This market is a few blocks from La Casfigure. It is generally accessible, but VERY tight. It is primarily a market for locals with small eateries, food, and articles for the home. You will also find a few handicraft stalls. Although there aren’t many handicrafts in this market, the quality of the ones you’ll find is high and the prices are very good. On the weekend, there is also a painter’s market in the park across the street. It is filled with local artists and a great place to purchase local artwork.
La Ciudadela is the main handicraft market in Mexico City. It is very large and can be overwhelming, but you can do all of your gift shopping there. It is a maze – I’m sure there is a method to it, but I couldn’t figure it out. The aisles are certainly wide enough for wheelchairs and it is accessible to enter the market in general, but very difficult to enter most of the stalls as they are as full of products as they can possibly be.
More to See
Santa Fe, a relatively new area and major business district. While there is not much to do there from a tourism perspective, it has some of the most interesting buildings I’ve ever seen. I would encourage a drive through the area (when it is not peak traffic time), just to see the architecture. Polanco is closer to the center of town, and a better place to stay for tourism. It is an upscale, walkable area with lots of shopping and restaurants.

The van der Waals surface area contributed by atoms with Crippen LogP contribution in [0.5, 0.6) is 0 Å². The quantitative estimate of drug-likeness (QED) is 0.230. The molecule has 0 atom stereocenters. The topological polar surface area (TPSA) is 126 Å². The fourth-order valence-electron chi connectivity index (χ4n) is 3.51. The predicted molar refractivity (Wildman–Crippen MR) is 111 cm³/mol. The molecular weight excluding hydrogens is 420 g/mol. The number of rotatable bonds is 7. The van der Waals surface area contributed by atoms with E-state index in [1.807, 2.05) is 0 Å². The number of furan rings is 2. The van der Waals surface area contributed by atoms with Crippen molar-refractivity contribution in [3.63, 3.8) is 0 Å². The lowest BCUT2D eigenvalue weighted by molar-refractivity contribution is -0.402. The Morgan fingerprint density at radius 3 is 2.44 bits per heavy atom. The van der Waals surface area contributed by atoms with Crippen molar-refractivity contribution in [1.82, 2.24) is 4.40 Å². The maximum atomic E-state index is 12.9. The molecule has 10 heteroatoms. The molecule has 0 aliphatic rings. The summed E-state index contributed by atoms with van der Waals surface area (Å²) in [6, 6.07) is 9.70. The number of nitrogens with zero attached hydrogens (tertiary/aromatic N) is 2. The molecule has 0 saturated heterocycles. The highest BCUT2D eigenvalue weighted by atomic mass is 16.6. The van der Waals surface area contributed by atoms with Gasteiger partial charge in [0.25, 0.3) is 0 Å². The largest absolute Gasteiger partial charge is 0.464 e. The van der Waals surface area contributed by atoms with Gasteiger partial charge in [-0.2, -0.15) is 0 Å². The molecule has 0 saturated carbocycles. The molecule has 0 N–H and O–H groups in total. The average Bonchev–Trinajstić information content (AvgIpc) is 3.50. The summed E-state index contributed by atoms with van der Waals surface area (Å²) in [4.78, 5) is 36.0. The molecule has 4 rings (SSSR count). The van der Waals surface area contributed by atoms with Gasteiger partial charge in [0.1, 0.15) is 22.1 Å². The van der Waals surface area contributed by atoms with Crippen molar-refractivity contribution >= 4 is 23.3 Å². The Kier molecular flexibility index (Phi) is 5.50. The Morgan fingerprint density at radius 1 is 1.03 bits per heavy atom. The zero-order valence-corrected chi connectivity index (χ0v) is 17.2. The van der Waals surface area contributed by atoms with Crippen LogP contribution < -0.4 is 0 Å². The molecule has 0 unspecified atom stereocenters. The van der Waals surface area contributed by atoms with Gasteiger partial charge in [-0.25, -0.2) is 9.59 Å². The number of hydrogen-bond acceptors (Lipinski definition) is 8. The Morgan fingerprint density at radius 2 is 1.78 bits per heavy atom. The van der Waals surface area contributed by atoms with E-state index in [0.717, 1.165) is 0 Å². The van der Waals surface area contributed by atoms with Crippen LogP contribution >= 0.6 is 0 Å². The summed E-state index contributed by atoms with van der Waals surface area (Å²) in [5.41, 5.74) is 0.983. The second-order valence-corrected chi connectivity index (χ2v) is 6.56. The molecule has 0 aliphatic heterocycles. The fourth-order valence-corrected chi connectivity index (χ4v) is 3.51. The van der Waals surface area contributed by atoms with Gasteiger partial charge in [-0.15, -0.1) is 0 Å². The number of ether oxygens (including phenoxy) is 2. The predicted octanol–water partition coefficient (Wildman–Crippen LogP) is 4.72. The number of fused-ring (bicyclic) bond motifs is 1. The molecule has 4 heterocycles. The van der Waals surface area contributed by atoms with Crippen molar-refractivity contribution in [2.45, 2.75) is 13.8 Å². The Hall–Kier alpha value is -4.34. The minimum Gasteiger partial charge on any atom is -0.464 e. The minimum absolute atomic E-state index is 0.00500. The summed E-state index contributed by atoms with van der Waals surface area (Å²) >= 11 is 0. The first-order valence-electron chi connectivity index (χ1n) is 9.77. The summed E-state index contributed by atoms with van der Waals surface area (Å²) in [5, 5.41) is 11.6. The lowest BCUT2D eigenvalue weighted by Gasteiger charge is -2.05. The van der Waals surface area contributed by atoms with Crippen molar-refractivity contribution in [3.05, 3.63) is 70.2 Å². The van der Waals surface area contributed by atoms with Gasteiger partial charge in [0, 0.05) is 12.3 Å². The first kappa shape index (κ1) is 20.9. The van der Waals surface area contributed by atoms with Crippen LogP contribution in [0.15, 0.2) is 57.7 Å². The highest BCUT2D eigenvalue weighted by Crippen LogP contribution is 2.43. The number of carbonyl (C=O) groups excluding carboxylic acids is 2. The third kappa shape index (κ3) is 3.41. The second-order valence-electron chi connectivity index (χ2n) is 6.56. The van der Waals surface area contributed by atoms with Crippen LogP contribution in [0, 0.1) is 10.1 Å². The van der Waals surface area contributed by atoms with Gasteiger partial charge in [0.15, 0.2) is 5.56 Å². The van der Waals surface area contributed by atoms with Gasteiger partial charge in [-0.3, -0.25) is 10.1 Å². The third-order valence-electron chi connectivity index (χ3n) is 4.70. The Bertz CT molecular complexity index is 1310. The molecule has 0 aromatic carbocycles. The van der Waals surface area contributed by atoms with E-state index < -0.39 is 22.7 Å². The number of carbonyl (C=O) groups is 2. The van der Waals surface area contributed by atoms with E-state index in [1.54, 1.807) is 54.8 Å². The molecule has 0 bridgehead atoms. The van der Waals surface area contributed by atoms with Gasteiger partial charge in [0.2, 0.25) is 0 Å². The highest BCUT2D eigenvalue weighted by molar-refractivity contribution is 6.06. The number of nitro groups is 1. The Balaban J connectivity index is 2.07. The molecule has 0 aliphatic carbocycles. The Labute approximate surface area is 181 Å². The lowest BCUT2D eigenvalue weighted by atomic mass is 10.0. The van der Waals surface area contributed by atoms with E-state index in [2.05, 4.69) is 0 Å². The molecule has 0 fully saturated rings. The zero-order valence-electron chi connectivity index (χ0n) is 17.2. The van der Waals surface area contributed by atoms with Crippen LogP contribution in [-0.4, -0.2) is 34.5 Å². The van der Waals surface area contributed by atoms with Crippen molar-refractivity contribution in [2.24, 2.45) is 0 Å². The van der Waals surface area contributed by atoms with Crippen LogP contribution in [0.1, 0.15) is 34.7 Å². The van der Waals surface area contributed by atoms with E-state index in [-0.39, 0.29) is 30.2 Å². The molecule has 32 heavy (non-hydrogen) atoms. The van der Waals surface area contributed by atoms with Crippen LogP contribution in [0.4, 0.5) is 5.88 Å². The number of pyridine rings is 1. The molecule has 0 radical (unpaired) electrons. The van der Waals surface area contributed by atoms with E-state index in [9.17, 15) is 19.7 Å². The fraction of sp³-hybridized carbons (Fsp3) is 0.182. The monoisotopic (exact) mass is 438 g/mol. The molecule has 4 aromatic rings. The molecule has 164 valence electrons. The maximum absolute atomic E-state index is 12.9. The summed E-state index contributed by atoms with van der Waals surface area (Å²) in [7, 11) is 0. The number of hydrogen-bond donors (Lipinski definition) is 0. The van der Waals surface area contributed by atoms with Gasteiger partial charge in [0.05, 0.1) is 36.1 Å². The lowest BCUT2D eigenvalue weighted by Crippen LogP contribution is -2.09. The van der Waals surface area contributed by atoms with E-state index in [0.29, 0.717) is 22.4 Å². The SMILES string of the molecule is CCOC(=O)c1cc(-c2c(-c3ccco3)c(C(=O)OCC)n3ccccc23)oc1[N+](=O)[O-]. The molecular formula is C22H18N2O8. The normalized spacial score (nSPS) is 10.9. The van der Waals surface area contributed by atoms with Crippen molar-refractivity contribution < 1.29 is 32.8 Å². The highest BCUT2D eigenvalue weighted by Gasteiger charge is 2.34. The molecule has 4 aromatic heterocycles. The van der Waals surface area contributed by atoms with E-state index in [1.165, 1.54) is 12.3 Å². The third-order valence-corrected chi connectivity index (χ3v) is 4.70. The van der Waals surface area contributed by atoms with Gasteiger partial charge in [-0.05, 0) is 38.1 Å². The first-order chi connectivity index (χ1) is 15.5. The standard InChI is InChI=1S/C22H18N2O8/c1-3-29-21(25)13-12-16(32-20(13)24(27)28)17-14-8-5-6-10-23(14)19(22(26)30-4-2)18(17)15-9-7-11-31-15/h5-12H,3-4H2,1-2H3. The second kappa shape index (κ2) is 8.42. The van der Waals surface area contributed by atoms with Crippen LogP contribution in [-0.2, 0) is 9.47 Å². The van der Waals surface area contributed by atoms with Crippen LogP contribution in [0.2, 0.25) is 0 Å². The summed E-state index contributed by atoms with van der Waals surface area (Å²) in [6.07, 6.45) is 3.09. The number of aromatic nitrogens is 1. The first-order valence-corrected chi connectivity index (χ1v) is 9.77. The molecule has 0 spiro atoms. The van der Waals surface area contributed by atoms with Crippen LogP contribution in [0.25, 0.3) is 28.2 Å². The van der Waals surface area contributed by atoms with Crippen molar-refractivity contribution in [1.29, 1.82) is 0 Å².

More Travel Tips
For transportation, Uber is well-entrenched in Mexico City and the recommended mode of you have a manual wheelchair. It is VERY inexpensive and the best way to get around. Interestingly, I never saw a single car parked in a handicapped parking space (and they are everywhere). Many of the wheelchair parking spaces I saw had a sign that said, “Respétalos. Nunca sabes cuando los podrías necesitar,” meaning “Respect these spaces,” which I love.
Perhaps the biggest barrier are wheelchair accessible toilets. I did not go to a single restaurant with an accessible restroom. Several of them required going to another floor, and most of them had narrow doors and minimal maneuvering space. In the lobby of hotels, and hotels in general are the best option to find accessible toilets.
I also never saw anyone pushing their own wheelchair – always older people being pushed. However, I saw many people in wheelchairs working at the airport. Mexico City seemed to be as accessible as any major Latin American city I’ve visited – it could always be better, but clearly efforts have been made. Most major streets have decent sidewalks and good curb cuts. The majority of restaurants that I saw had either constructed ramps or ramps added onto older buildings.